Selective deuteration illuminates the importance of tunneling in the unimolecular decay of Criegee intermediates to hydroxyl radical products [Chemistry]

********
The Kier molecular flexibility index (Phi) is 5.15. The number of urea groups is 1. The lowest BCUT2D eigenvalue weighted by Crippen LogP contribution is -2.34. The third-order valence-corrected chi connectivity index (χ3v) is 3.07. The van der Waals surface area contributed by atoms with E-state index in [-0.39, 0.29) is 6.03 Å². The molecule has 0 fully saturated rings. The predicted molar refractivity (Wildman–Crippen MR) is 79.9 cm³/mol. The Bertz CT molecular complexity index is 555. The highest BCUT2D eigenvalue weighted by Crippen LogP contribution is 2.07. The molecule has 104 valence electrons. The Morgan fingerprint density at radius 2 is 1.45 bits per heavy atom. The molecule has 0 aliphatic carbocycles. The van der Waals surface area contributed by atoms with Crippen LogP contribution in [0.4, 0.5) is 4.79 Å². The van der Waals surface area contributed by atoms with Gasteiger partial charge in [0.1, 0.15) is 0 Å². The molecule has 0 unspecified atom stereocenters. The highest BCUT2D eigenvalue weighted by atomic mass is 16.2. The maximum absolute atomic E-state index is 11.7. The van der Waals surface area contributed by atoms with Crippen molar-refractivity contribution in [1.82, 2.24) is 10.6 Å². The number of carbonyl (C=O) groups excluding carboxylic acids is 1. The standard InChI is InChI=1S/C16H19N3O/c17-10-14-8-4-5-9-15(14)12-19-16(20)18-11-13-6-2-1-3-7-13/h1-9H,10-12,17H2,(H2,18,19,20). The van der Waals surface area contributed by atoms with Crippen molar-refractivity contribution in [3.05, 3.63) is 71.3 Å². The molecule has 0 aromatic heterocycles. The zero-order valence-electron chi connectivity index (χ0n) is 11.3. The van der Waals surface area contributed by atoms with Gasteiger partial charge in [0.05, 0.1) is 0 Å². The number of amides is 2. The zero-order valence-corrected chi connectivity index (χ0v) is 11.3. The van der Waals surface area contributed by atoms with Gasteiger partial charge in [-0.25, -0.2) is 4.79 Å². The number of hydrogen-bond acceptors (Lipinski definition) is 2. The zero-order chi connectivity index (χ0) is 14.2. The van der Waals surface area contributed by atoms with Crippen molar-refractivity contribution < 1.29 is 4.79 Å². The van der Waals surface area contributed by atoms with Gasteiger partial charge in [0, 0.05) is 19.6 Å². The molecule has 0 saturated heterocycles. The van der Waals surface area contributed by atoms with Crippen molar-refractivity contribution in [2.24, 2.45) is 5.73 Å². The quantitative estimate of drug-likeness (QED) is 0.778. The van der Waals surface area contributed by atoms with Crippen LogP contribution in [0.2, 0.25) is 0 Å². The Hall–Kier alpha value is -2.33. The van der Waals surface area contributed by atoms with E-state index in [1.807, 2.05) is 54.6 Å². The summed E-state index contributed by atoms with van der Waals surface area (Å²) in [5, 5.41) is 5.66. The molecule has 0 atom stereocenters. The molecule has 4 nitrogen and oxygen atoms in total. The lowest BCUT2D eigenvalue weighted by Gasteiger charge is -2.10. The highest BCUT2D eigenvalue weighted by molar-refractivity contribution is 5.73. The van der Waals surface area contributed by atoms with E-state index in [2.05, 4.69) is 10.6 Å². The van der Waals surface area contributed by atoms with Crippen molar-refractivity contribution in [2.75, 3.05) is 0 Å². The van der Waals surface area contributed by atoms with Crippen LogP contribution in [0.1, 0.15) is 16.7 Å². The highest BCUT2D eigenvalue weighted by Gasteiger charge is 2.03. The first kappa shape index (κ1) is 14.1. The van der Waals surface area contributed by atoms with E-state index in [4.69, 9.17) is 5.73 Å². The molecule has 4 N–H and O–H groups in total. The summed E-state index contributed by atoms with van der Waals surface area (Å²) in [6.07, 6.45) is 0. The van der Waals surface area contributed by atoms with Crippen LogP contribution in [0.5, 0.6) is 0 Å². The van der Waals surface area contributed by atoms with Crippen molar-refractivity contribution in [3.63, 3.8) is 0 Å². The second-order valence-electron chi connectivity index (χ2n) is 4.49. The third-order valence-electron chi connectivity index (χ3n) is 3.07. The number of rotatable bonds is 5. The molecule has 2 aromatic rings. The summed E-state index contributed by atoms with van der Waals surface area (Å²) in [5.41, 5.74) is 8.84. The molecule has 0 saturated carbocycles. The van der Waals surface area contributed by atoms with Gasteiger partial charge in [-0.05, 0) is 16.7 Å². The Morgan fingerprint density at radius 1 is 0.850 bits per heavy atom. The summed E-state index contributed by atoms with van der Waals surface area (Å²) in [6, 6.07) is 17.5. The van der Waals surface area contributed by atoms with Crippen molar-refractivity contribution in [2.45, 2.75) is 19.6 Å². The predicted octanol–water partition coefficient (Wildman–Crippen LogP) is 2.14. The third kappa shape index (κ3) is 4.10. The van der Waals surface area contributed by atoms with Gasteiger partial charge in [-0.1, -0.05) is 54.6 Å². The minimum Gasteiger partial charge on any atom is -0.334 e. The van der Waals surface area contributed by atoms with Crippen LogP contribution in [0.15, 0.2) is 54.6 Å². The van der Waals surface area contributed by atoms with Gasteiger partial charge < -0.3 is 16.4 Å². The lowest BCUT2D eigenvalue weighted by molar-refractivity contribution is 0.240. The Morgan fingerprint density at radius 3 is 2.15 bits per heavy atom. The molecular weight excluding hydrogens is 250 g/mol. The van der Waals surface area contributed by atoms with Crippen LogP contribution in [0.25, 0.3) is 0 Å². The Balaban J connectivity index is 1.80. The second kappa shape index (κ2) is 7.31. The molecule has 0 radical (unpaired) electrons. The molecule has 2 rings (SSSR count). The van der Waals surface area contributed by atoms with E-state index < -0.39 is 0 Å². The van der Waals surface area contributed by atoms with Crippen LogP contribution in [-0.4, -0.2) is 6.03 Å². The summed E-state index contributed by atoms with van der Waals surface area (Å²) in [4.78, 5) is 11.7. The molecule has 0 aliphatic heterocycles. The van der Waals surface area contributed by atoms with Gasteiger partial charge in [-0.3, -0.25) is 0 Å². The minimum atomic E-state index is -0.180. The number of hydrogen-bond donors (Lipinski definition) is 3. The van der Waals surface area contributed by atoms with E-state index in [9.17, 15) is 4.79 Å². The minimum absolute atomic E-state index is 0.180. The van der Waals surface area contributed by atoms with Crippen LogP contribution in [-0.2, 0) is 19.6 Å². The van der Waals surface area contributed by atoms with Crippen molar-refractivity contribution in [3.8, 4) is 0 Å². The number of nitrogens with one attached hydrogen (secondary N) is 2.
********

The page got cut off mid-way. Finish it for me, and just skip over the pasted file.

Ozonolysis of alkenes, an important nonphotolytic source of hydroxyl (OH) radicals in the atmosphere, proceeds through unimolecular decay of Criegee intermediates. Here, we report a large kinetic isotope effect associated with the rate-limiting hydrogen-transfer step that releases OH radicals for a prototypical Criegee intermediate, CH3CHOO. IR excitation of selectively deuterated syn-CD3CHOO is shown to result in deuterium atom transfer and release OD radical products. Vibrational activation of syn-CD3CHOO is coupled with direct time-resolved detection of OD products to measure a 10-fold slower rate of unimolecular decay upon deuteration in the vicinity of the transition state barrier, which is confirmed by microcanonical statistical theory that incorporates quantum mechanical tunneling. The corresponding kinetic isotope effect of ∼10 is attributed primarily to the decreased probability of D-atom vs. H-atom transfer arising from tunneling. Master equation modeling is utilized to compute the thermal unimolecular decay rates for selectively and fully deuterated syn methyl-substituted Criegee intermediates under atmospheric conditions. At 298 K (1 atm), tunneling is predicted to enhance the thermal decay rate of syn-CH3CHOO compared with the deuterated species, giving rise to a significant kinetic isotope effect of ∼50.